Can Allergies Increase Your Risk of Cardiovascular Disease?

Researchers are beginning to think so, and particularly among women. A number of recent studies point to a heightened risk, although they do not prove outright that allergies and asthma cause heart disease. Allergic diseases, it turns out, overstimulate the immune system and generate inflammatory chemicals that are also associated with the beginning of arterial disease.Therein lies danger.

One of the studies was an analysis of health data on more than 8,600 American adults aged 20 and up in which researchers found a significant association between common allergic reactions – such as nasal congestion, runny nose, post-nasal drip, sneezing, red eyes (conjunctivitis), itching of the nose or eyes, and wheezing – and an increased risk of coronary artery disease primarily among women below the age of 50.

 My Viewpoint: I often saw patients with hypertension, chest pain, and heart failure having a bad time with their conditions during pollen season. Throughout much of my adult life I have lived in the Connecticut River Valley, and myself suffered with pollen allergy symptoms in April and May. Some years ago, I arranged to “get out of Dodge” (in my case, I went to Florida) to escape the seasonal ordeal.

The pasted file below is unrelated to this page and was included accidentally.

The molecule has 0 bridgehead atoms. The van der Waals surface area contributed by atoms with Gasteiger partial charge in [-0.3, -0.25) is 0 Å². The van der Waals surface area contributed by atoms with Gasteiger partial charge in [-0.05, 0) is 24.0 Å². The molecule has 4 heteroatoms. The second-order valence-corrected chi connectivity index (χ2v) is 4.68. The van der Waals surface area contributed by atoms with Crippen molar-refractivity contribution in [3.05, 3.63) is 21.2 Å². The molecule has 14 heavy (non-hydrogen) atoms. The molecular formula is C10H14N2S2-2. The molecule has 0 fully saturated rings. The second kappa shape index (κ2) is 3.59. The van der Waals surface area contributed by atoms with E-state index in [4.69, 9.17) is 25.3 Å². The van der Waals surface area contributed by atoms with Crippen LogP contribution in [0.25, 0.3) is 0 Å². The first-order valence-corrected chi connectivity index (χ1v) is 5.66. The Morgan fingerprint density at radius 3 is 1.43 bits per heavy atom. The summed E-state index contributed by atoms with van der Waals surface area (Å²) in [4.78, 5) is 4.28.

What this Means to You: Hormones may play a role in the increased risk, some researchers think. Generally speaking, there may be a compounded inflammatory effect. Cardiovascular disease is caused by silent inflammation. The presence of allergies releases more inflammatory substances into the system. In a sense it is like throwing gasoline on a fire. More research is certainly needed to confirm current findings so that physicians can be alert to the connection given the fact that between 10 and 30 percent of the population is affected by common allergic symptoms.

 Recommendation: Find a method to reduce inflammation in your body and strengthen your immune system. One of the best and simplest I know is Earthing. Targeted nutritional supplements will also help, such as vitamin D, C, quercetin, and omega-3 fatty acids like squid or fish oil.

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